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Search results for "toxic waste" ...

  • Bombs In Your Backyard

    The military might of the United States has come at an extraordinary environmental price. The nation’s defense technologies and armaments have been developed, tested, stored, decommissioned and disposed of on vast tracts of American soil, where they have polluted fields and rivers, contaminated drinking water and put legions of people’s health at risk. For the first time, this project examined the full extent of the damage — 39,000 sites adding up to an area larger than the state of Florida, affecting millions of people. Our stories exposed the Pentagon’s routine practice of open burning of hazardous waste; its reliance on incompetent or fraudulent contractors that dump waste or fake cleanups; its four-decade campaign to make a dangerous and pervasive chemical explosive appear safe and avoid regulation; and its explicit refusal to comply with federal environmental laws even when the exposure of young children to lead poisoning from munition was at stake. We gained exclusive access to the Pentagon’s complete environmental dataset, and created a news application which for the first time mapped searchable data about contaminated sites across U.S. territories.
  • Injection Wells - The Hidden Risks of Pumping Waste Underground

    Over the last several decades, U.S. industries have dumped more than 30 trillion gallons of toxic waste – a volume roughly four times that of Utah’s Great Salt Lake -- into injection wells deep beneath the earth’s surface. These wells epitomize the notion of out of sight, out of mind, entombing chemicals too dangerous to discard in rivers or soil. The Environmental Protection Agency is responsible for overseeing this invisible disposal system, setting standards that, above all, are supposed to safeguard sources of drinking water at a time when water has become increasingly precious. Abrahm Lustgarten’s series, “Injection Wells: the Hidden Risks of Pumping Waste Underground,” lays out in frightening detail just how far short regulators have fallen in carrying out that mission. His analysis of hundreds of thousands of inspection records showed that wells often fail mechanical integrity tests meant to ensure contaminants aren’t leaking into water supplies and that companies repeatedly violate basic rules for safe disposal. EPA efforts to strengthen regulation of underground injection have been stymied time and again by the oil and gas industry, among the primary users of disposal wells. As the number of wells for drilling waste has grown to more than 150,000 nationwide, regulators haven’t kept pace, leaving gaps that have led to catastrophic breakdowns. And Lustgarten’s most surprising finding was that the EPA has knowingly permitted the energy industry to pollute underground reservoirs, handing out more than 1,500 “exemptions” allowing companies to inject waste and other chemicals into drinking water aquifers.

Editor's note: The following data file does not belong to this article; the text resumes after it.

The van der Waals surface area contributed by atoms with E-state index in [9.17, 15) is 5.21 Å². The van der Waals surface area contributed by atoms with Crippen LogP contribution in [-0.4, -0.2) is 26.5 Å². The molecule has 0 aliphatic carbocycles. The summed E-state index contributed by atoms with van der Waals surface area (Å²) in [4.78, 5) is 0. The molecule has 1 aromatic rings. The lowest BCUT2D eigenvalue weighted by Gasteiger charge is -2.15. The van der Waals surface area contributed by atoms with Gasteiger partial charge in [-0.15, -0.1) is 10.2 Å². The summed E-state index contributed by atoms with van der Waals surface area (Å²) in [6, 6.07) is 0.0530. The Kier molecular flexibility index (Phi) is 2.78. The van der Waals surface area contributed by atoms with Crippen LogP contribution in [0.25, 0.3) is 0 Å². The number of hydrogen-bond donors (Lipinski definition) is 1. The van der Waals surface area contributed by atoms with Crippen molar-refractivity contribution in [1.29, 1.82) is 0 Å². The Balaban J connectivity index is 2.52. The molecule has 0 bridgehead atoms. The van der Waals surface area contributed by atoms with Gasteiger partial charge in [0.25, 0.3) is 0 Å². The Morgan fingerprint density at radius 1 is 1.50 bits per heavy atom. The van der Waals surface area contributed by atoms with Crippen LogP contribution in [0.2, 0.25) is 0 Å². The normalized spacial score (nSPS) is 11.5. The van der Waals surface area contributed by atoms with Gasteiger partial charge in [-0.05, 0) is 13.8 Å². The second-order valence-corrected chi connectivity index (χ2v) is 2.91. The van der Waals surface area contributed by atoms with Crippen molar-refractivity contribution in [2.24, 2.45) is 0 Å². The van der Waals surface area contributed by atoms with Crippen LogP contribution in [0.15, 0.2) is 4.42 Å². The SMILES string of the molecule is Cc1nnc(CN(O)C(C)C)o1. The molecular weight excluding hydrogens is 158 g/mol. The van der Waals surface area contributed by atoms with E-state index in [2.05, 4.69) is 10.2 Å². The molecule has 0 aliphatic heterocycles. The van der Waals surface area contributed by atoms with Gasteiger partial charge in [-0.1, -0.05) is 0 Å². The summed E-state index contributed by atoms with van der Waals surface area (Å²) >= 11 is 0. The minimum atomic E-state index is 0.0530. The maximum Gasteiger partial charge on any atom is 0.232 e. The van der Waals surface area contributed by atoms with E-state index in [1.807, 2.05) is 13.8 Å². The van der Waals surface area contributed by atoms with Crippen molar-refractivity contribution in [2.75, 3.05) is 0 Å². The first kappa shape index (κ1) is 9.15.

• Pacific Steel Recycling Pollution

    KGTV 10News revealed toxic waste piles behind the gates of a San Diego County recycling yard- Pacific Steel Inc.